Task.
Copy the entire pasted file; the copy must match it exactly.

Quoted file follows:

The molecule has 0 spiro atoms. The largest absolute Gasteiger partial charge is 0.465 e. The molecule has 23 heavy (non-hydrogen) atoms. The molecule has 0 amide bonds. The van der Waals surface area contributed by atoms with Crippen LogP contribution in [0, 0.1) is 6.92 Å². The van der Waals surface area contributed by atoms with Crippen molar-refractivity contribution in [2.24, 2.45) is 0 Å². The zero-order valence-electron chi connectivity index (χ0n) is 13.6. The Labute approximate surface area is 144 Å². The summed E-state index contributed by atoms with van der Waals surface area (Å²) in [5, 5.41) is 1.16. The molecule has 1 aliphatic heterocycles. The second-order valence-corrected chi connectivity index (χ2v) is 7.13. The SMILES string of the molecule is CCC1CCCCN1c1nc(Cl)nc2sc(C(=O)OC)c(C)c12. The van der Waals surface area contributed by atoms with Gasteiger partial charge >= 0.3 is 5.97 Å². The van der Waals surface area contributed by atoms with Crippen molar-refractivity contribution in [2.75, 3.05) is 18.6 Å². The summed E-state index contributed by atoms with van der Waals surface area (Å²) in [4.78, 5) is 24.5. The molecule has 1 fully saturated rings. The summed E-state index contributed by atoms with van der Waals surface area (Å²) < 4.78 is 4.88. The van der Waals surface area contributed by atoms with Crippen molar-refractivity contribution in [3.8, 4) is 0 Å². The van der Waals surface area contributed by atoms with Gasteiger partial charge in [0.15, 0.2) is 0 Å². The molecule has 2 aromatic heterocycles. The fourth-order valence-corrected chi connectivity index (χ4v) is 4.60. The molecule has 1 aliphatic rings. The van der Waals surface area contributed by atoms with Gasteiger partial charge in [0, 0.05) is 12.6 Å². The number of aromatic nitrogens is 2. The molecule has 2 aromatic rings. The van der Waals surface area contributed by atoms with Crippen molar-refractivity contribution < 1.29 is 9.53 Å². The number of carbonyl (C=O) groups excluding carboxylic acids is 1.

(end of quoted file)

The molecule has 0 spiro atoms. The largest absolute Gasteiger partial charge is 0.465 e. The molecule has 23 heavy (non-hydrogen) atoms. The molecule has 0 amide bonds. The van der Waals surface area contributed by atoms with Crippen LogP contribution in [0, 0.1) is 6.92 Å². The van der Waals surface area contributed by atoms with Crippen molar-refractivity contribution in [2.24, 2.45) is 0 Å². The zero-order valence-electron chi connectivity index (χ0n) is 13.6. The Labute approximate surface area is 144 Å². The summed E-state index contributed by atoms with van der Waals surface area (Å²) in [5, 5.41) is 1.16. The molecule has 1 aliphatic heterocycles. The second-order valence-corrected chi connectivity index (χ2v) is 7.13. The SMILES string of the molecule is CCC1CCCCN1c1nc(Cl)nc2sc(C(=O)OC)c(C)c12. The van der Waals surface area contributed by atoms with Gasteiger partial charge >= 0.3 is 5.97 Å². The van der Waals surface area contributed by atoms with Crippen molar-refractivity contribution in [2.75, 3.05) is 18.6 Å². The summed E-state index contributed by atoms with van der Waals surface area (Å²) in [4.78, 5) is 24.5. The molecule has 1 fully saturated rings. The summed E-state index contributed by atoms with van der Waals surface area (Å²) < 4.78 is 4.88. The van der Waals surface area contributed by atoms with Crippen molar-refractivity contribution in [3.8, 4) is 0 Å². The van der Waals surface area contributed by atoms with Gasteiger partial charge in [0.15, 0.2) is 0 Å². The molecule has 2 aromatic heterocycles. The fourth-order valence-corrected chi connectivity index (χ4v) is 4.60. The molecule has 1 aliphatic rings. The van der Waals surface area contributed by atoms with Gasteiger partial charge in [0, 0.05) is 12.6 Å². The number of aromatic nitrogens is 2. The molecule has 2 aromatic rings. The van der Waals surface area contributed by atoms with Crippen molar-refractivity contribution < 1.29 is 9.53 Å². The number of carbonyl (C=O) groups excluding carboxylic acids is 1.